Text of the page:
Make sure you read my next post to get the next installment about the way companies deal with this issue and try to answer the questions: Is your business satisfying customer needs? If you enjoyed this article please share it with your friends and colleagues by email, or the social media buttons below.

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3 Critical Questions about Lean Principles!

lean principles

Answer these 3 critical questions before trying to implement lean principles into any type of business.

If a company can’t answer these three simple questions about how they plan to use lean principles they are doomed to failure!

The most common question I am asked is “What is the best way to implement lean principles into a business?” The answer will depend on how the business owners can define three critical factors about why they want to use lean principles :

  • Are you a willing to embrace a system of thinking that will challenge your current business model?
  • Are you willing to create a business environment that will support the implementation of lean principles?
  • Are you willing to start to see problems as opportunities for improvement rather than a necessary evil of doing business?

If you are thinking of implementing lean principles into your company and you answered “No” to any of the three questions above, stop reading this article because its not for you.

I know. You are probably surprised that I am ready to challenge you to go do something else, instead of asking you to continue to read more of this article. So, why would I be willing to do this, instead of just telling you more about lean principles?

If any business owner can’t answer “Yes” to these three key questions, their company is not ready to implement Lean Principles. The reason I am so sure that this is true is based on many years of experience working in the continuous process improvement field. To many business owners pay lip service to it, instead of doing it. Action always speaks louder than words!

Accepting change is the first step towards implementing lean principles into any business!

Change is lean principlesa condition driven by a need, and it always starts as a thought process. The first part of the process is when someone starts thinking about change and how it will impact their environment. Next, the thinking moves into research, where the person starts to look for tools and techniques. They start to learn about the different applications and may decide to choose to understand more about lean methods. In other words, they become aware of lean principles and start to do deeper research into how they are used.

The call for change usually starts at the tactical or operational level of an organization such as on the shop floor or in an office. The person wanting to implement lean principles will often be a Team Lead, Supervisor or Line Manager, who read a book, went to a seminar or knows someone who works at a company that successfully implemented lean principles. They will start to implement their own changes to help them learn more about how lean techniques are capable of improving their workplace. Some will be successful. However, most will fail and give up. Why is this?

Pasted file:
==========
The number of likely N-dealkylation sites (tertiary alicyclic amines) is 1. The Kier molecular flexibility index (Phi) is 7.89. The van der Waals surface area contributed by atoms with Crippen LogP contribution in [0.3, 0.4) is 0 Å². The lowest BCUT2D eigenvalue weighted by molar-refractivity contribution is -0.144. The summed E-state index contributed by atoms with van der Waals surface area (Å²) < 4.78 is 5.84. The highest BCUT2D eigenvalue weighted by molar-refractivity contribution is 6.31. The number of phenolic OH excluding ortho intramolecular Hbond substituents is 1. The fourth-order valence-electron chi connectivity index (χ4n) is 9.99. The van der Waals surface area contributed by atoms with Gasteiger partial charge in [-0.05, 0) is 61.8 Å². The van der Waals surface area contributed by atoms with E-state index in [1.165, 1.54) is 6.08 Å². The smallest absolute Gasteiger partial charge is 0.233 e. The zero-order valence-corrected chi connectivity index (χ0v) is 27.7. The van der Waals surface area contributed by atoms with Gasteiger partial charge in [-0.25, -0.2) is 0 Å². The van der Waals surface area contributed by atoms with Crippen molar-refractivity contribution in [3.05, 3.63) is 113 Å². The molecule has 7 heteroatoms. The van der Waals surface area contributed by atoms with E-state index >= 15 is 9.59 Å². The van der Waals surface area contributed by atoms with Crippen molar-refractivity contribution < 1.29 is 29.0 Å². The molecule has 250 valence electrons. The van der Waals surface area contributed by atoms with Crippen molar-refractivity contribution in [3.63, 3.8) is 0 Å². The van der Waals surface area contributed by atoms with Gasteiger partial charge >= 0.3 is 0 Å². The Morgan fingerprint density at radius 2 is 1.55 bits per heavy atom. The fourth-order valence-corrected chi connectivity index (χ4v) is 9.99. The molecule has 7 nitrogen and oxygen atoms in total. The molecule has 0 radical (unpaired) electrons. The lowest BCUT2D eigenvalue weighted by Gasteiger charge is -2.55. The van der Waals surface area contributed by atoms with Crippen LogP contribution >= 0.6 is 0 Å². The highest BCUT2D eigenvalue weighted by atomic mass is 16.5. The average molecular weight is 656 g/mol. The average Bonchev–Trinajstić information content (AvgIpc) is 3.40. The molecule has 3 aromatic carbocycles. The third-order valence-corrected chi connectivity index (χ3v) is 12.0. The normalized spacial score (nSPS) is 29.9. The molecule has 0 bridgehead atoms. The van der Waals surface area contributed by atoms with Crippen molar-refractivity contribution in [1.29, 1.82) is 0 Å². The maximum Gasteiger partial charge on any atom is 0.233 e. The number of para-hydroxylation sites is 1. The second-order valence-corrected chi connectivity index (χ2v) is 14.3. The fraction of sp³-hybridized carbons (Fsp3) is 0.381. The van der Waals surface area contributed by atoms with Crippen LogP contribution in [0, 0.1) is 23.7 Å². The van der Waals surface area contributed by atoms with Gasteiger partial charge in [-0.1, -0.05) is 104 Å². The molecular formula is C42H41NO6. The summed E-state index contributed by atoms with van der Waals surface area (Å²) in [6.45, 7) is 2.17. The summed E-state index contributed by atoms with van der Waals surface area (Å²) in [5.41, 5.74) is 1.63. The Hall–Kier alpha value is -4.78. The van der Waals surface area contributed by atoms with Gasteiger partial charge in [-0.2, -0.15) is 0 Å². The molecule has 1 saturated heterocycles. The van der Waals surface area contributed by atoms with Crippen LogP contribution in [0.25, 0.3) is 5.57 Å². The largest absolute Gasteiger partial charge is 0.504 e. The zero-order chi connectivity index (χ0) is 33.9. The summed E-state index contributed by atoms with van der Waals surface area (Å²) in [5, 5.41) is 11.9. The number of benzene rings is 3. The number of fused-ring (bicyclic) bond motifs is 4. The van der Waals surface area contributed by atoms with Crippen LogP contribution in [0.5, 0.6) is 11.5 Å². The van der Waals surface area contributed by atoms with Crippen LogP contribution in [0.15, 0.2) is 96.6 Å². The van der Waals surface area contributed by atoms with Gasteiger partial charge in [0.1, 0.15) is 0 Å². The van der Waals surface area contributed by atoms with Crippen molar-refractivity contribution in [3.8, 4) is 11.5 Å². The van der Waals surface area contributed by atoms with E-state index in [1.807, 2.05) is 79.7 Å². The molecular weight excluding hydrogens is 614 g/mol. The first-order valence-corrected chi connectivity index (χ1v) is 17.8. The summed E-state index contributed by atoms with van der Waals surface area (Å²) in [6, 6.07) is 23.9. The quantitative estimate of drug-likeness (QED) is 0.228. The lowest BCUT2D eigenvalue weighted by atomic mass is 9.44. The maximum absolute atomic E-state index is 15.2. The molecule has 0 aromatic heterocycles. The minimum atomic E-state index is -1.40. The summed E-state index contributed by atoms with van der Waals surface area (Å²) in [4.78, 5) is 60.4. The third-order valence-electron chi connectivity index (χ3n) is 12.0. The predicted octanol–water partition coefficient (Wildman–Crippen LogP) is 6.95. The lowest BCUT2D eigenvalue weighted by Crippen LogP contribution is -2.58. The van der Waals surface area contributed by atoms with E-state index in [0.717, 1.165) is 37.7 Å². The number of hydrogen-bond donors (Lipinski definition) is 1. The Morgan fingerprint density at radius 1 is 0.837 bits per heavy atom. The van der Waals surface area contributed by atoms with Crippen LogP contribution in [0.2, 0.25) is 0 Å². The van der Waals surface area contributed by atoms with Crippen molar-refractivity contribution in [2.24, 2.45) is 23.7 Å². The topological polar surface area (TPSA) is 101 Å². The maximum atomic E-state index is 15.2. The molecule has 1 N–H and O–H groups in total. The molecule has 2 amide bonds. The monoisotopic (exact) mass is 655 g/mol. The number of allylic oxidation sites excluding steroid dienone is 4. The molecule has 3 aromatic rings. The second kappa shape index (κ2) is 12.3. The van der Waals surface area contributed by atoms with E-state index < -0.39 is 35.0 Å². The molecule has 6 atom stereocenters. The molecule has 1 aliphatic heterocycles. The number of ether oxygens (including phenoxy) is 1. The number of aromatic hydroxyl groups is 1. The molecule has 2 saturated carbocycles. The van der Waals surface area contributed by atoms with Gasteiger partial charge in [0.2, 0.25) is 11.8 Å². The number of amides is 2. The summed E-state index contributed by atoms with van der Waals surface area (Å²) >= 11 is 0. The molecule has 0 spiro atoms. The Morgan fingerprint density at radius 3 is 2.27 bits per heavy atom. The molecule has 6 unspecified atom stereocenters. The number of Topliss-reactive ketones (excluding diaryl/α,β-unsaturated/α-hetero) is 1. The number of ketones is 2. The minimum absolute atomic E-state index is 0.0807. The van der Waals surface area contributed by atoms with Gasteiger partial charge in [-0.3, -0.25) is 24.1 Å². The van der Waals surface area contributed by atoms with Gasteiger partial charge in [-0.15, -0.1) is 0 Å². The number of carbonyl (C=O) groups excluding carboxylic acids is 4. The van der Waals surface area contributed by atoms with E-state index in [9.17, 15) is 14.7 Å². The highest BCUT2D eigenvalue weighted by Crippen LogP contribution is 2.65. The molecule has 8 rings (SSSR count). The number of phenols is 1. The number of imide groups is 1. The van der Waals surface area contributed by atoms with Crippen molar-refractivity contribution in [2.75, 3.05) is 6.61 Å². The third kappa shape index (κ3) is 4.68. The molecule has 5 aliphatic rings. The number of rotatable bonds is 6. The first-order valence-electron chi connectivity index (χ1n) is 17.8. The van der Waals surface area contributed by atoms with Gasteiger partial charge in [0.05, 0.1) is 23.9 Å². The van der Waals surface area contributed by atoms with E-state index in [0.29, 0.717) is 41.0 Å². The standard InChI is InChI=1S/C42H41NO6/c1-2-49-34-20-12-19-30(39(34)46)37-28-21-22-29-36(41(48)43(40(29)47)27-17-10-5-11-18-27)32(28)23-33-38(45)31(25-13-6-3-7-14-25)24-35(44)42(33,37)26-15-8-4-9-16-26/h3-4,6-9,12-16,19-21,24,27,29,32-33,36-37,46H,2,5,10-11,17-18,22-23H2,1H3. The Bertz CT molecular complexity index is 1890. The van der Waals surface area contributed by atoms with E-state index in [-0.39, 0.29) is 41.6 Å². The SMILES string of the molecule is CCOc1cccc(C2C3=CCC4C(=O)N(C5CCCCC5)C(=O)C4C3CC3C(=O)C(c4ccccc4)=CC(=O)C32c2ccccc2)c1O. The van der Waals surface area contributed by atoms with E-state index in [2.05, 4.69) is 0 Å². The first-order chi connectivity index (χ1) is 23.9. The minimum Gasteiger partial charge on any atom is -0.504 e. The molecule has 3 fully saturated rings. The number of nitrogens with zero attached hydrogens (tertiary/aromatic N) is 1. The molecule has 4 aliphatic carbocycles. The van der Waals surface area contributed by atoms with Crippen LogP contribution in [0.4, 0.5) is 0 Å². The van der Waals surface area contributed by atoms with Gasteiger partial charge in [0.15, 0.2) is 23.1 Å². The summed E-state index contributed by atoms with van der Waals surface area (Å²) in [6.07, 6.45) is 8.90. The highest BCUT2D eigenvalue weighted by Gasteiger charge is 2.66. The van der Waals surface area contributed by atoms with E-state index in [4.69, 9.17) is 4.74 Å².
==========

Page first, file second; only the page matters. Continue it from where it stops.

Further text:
Adults are natural problem solvers. They desire to understand the reasons why and how things actually happen. If left to their own devices they will slowly learn and find ways to improve their environments. History demonstrates this process to be true. However, the one thing that stops this process dead in its tracks is when those in charge refuse to accept change. The same happens in a business.

Executives and managers are often focused on what they consider to be important issues involved in the day to day running of the business. However, the question here is: Are they focused on the “urgent” or the “important”? This is a very simple but significant distinction. Most are entrenched into the re-active cycle of focusing on the “urgent” issues. A few see the light and move towards the more pro-active cycle of looking at what’s “important”. Lean Manufacturing, Lean Healthcare and Lean Administration all focus employees on the lean process of identifying and eliminating waste or muda.

Bringing about change in any organization requires perseverance and discipline. Implementing lean principles needs these and more. If management does not embrace the need for change it will not happen because employees will feel disempowered by the lack of support.

About the Author:

Chris Turner is the CEO and Director of Training and Development for Radical Transformation LLC. He has 27 years of experience in the Continuous Process Improvement field. During this time, he has integrated Lean Principles, Lean Six Sigma and Change Management into his skill’s portfolio. He has worked with major organizations in the UK, USA and Canada such as the US Air Force, Canadian Ministry of Health, Siemens, Medtronic, APW, English China Clay to name a few. He participated in the design and development of Lean Certification Online, where learners have 24/7 access to online lean training materials. To learn more about lean principles click here

What to do before implementing Lean Concepts!

lean concepts

5 things to know prior to making use of Lean Concepts!

Ignore these and your lean concepts will be nothing but dreams!

Changing lean conceptsany enterprise into a Lean Business may be a daunting job if the person participating in the project does not have the knowledge and experience of lean concepts to grasp what needs to be done.    Listed here are 5 factors that each business owner should really know prior to implementing a lean program.